On another note, I appreciated this module’s direct linking to the Creative Commons website and the encouragement to play around with the site in order to familiarize myself with the process of using an image. I didn’t get the challenge to do that at the talk that I went to. As a member of the English Department, I’m typically not required to use photos or videos or anything like that in my papers, though I’m sure I could if I wanted. However, I want to include images in my project for this class, and now, I confidently know where to find acceptable images to use and what needs to be done in order to use them. I found that helpful.

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Week 8: Musing Over the Final Project

In thinking about this project, I would like to do something that would be beneficial to me as a GTA and to my students in the future. As an English major, I’ve dealt with MLA citing and format for all of my academic career. In spite of this, I still need to refer to PurdueOWL almost every time I do citing of some sort, just to be sure that I remember correctly. I am currently sympathizing for my students because these nearly all of these freshmen are going into STEM fields—fields that do not use MLA formatting—and are being required in most English classes to use MLA format. After they leave this environment, most of these students won’t ever interact with MLA again, so effectively, they’re being required to learn in for one or maybe two semesters, and that’s that. And so far, I see they’re confused on how to correctly cite and format according MLA guidelines.

As a GTA, teaching students about plagiarism is part of my job. I also think that teaching them MLA citing and formatting should be part of my job as well. Thinking back to the beginnings of my college education, I only remember instructors telling students to buy an MLA formatting guide and figure it out ourselves. Ok thanks. Very helpful. Inevitably, I’d run into a source that seemed unprecedented as far as previous citing went and would nervously try to format it myself, hoping that I wouldn’t get in trouble for doing it wrong. I don’t want my students to feel this way.

So for this project, I’m thinking about making lessons for these two concepts that I’ll divide into different days: plagiarism and correct MLA citing. By means of Google Slides and a lesson plan, I’ll compile definitions and activities to make sure my students know what academic integrity at Virginia Tech is (because they should be familiar with the institution’s definitions/do they take the time to read the Honor Code?) I will also create a MLA Citation Guide, including popular sources that students may choose to cite and go over any questions my students have on citing. In all actuality, this project will be a large PowerPoint-like presentation on plagiarism and correct citation for my students that draws from my own personal experience of not having my instructors specifically lay down what they wanted us to know as freshman entering the academic world characterized by academic integrity.

 

 

Goals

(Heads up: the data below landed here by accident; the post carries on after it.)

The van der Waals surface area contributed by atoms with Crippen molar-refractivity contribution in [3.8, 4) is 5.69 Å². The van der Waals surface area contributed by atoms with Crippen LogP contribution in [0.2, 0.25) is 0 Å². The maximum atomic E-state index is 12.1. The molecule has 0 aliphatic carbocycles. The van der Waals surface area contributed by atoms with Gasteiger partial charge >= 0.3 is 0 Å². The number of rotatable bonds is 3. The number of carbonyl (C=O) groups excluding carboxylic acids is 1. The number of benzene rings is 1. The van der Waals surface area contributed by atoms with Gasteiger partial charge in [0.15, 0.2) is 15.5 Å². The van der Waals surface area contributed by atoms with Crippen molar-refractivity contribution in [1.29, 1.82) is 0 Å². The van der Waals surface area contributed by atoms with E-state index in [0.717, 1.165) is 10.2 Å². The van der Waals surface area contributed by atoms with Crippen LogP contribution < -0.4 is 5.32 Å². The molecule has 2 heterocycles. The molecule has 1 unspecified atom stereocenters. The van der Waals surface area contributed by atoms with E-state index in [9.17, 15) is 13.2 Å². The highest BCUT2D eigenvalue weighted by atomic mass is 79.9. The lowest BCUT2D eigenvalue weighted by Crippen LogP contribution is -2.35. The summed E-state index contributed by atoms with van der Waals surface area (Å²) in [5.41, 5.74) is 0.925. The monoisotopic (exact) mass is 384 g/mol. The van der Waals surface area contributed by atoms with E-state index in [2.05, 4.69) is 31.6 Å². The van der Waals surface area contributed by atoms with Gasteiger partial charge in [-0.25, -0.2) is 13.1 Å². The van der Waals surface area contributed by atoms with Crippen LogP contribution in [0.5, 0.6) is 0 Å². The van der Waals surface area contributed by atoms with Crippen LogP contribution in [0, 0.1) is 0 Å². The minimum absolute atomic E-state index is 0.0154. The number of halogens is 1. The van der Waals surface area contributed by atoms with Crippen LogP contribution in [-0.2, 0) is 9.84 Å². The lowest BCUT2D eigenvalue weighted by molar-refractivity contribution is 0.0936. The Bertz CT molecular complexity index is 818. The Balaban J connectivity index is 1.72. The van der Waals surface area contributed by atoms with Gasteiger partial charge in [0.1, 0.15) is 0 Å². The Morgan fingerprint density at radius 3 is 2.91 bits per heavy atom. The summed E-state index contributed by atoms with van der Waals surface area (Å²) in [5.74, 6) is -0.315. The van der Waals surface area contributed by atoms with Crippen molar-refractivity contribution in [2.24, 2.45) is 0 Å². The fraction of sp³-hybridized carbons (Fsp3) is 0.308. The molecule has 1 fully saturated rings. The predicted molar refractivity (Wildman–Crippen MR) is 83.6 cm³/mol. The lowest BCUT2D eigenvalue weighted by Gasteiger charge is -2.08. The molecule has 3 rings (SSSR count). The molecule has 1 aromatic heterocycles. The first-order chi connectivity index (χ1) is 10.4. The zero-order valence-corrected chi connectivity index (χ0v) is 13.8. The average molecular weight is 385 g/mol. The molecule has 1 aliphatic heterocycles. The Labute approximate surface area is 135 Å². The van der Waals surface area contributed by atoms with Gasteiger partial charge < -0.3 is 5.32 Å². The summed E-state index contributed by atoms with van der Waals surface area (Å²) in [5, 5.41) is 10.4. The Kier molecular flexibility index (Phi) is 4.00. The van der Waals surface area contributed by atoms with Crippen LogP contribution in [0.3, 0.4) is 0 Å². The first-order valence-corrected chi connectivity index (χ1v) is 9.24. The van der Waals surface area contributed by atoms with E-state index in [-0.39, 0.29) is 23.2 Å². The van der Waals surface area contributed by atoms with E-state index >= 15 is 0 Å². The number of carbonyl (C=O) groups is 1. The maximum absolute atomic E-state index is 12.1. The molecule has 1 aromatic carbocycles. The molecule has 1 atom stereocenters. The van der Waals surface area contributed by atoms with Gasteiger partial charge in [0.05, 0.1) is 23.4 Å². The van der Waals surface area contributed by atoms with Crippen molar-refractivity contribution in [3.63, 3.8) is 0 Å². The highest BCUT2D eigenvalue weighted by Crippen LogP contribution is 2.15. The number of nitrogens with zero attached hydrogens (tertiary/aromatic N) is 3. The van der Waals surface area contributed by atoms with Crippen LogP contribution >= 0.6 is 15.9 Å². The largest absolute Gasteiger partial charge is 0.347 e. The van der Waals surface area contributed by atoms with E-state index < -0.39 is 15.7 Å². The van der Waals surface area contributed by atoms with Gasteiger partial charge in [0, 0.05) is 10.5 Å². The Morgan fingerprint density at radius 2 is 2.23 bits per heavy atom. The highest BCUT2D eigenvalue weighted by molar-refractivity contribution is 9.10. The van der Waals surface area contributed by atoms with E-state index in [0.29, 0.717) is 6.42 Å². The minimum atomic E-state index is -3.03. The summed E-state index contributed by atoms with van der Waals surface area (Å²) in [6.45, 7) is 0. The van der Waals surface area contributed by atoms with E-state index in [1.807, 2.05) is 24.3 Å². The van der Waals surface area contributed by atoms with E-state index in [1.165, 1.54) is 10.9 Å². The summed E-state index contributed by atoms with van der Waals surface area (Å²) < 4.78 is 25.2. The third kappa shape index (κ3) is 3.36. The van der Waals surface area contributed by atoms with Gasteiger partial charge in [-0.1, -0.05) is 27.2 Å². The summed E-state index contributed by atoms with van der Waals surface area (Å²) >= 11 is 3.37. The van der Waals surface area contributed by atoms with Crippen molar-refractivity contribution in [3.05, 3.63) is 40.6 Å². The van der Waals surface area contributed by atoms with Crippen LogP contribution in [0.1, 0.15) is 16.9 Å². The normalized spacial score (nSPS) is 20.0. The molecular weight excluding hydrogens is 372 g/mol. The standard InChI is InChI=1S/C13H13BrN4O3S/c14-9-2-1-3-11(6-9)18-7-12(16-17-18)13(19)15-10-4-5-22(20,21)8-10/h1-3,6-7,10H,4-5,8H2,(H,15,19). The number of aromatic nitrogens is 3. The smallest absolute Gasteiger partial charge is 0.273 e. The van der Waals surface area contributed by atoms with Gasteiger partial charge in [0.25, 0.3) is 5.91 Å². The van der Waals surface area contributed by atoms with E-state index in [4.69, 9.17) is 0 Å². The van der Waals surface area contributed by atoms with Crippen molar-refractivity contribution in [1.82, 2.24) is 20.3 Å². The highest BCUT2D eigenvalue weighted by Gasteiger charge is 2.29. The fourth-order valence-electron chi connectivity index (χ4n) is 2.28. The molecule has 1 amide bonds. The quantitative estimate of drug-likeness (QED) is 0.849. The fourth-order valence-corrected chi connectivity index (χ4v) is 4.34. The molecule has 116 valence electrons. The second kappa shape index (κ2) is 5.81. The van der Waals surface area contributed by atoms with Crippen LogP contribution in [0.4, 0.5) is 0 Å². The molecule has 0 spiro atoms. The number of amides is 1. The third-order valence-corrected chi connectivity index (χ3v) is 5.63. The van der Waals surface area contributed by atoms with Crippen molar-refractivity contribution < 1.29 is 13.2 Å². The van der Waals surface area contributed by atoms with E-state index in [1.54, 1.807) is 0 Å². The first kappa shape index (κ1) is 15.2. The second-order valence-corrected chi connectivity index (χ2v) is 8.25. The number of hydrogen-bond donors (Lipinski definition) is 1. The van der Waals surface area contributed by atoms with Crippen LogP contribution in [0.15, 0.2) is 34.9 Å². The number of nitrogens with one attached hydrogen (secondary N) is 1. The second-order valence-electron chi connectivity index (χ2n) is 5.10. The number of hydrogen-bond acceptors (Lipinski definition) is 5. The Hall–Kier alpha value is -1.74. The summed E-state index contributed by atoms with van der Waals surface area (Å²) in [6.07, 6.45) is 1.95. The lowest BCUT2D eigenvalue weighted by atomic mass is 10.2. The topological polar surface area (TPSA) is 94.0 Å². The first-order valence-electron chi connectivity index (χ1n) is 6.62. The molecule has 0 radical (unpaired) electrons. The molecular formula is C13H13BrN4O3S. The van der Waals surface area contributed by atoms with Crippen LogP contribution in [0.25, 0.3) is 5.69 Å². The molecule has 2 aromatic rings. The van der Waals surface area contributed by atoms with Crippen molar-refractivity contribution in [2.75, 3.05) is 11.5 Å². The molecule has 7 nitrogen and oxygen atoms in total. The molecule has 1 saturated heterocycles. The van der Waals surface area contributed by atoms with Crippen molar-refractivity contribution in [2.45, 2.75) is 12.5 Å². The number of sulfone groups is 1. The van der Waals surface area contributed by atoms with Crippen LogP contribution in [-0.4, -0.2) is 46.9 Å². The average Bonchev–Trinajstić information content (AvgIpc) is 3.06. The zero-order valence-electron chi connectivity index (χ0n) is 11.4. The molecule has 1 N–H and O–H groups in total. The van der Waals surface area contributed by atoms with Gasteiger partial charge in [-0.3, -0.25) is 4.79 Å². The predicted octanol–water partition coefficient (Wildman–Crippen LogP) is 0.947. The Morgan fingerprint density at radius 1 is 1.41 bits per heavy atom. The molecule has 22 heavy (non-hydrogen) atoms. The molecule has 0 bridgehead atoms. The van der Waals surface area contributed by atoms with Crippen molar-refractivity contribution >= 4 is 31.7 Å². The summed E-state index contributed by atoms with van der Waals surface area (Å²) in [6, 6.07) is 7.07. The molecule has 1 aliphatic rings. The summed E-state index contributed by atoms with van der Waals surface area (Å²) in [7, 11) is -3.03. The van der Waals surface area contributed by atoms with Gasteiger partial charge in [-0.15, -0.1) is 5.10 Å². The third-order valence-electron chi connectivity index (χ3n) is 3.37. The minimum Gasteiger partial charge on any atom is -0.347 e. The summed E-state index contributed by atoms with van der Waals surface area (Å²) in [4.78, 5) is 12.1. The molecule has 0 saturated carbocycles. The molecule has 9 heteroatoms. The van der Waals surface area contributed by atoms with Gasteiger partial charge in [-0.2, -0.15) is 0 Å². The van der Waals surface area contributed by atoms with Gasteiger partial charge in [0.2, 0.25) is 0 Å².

Work Cited:

Butterworth, Natalie M. “MLA Citation.” MemeCenter. n.d., accessed 11 March 2017.

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Week 7: Authorship Issues

I’ve never had to deal with authorship issues before. Collaboration is definitely a thing in the Humanities and in English, but I wouldn’t say that it’s the norm. As far as I know, I will be focusing on writing my own work during the time that I am here. But is that really true? According to  the TEDx Talk “Steal  Like An Artist,” what I just stated was false. I can totally see how Austin Kleon gets his argument that art is theft (Kleon). I agree, for the most part. Within higher education, especially in English, faculty tell students to “enter into a conversation.” This means that if I’m looking to publish an article, I don’t blindly write about whatever I want, but I look to see what conversation is going on amongst scholars at the moment and look for ways that I can enter into this conversation. If I look at this through Austin Kleon’s lens, I’m looking at these conversations, seeing a point that I find interesting or maybe one that I don’t quite agree with, and formulating a response to this point—I’m stealing something I found interesting and building off it, making it my own (Kleon). But the idea wasn’t necessarily mine to begin with. So yes, I see how his argument can ring true. Often, I’ve felt discouraged though, like he suggests. Is there really anything new I can contribute to a conversation? Are there things to say that haven’t been said before in some way or another? It’s definitely something that people in the arts think about.

Jumping from the arts to the sciences—was the article from  The Chronicle of Higher Education appalling or what? The stories about those grad students whose work was stolen from them by their advisors were quite shocking. I’m sure it’s not the norm, but the stories provoke the thought of what a person should do in that situation. What do you do? In Padma Ashokkumar’s case, she became a pariah to her whole department and had to leave without obtaining her degree because she chose to stand up for herself (Patton). She practiced academic integrity and paid for it. I’m sure the pressure in the sciences is only going to increase. What was your reaction to this article, STEM friends?

Works Cited

Kleon, Austin. “Steal Like an Artist.” YouTube, uploaded by TEDx Talks, 24 April 2012, link.

Patton, Stacey. “‘My Advisor Stole My Research.'” The Chronicle of Higher Education, 11 November 2012, link, accessed 28 February 2017.